"Eccles. v. 13. 1* Matt. iii. 17.

of the devil1*. And after I hear God ratify the same testimony again, at his transfiguration, (This is my beloved Son, in whom I am well pleased") I find that beloved Son of his, deserted, abandoned, and given over to scribes, and Pharisees, and publicans, and Herodians, and priests, and soldiers, and people, and judges, and witnesses, and executioners, and he that was called the beloved Son of God, and made partaker of the glory of heaven, in this world, in his transfiguration, is made now the sewer of all the corruption, of all the sins of this world, as no Son of God, but a mere man, as no man, but a contemptible worm. As though the greatest weakness in this world, were man, and the greatest fault in man were to be good, man is more miserable than other creatures, and good men more miserable than any other men.

But then there is Pondus gloriw, An exceeding weight of eternal glory, and that turns the scale; for as it makes all worldly prosperity as dung, so it makes all worldly adversity as feathers. And so it had need; for in the scale against it, there are not only put temporal afflictions, but spiritual too; and to these two kinds, we may accommodate those words, He that falls upon this stone, (upon temporal afflictions) may be bruised, broken, But he upon whom that stone falls, (spiritual afflictions) is in danger to be ground to powder 16. And then, the great, and yet ordinary danger is, that these spiritual afflictions grow out of temporal; murmuring, and diffidence in God, and obduration, out of worldly calamities; and so against nature, the fruit is greater and heavier than the tree, spiritual heavier than temporal afflictions.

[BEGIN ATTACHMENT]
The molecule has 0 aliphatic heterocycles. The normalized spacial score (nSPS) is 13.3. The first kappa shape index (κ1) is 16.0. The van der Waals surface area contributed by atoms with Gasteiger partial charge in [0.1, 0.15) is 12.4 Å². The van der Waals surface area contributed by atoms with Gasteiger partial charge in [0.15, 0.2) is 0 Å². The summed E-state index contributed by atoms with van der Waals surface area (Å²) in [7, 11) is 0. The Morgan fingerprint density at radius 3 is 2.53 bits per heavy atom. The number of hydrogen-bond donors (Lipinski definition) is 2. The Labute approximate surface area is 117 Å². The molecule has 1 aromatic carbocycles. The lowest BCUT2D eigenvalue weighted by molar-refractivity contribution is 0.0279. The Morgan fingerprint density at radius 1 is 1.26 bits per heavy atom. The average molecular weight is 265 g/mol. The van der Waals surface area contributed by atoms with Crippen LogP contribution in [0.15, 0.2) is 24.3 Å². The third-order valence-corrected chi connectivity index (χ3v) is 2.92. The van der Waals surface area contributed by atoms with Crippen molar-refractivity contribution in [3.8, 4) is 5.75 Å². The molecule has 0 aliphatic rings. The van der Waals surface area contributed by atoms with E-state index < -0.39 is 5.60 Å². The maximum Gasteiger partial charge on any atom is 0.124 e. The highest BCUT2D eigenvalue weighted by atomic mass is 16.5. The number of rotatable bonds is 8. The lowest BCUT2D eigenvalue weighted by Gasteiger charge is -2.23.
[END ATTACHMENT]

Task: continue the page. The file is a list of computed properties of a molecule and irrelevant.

They who write of natural story, propose that plant for the greatest wonder in nature, which being no firmer than a bulrush, or a reed, produces and bears for the fruit thereof no other but an entire, and very hard stone". That temporal affliction should produce spiritual stoniness, and obduration, is unnatural, yet ordinary. Therefore doth God propose it, as one of those greatest blessings, which he multiplies upon his people, / will take away your stony hearts, and give you hearts of flesh"; and, Lord let me have a fleshly heart in any sense, rather than a stony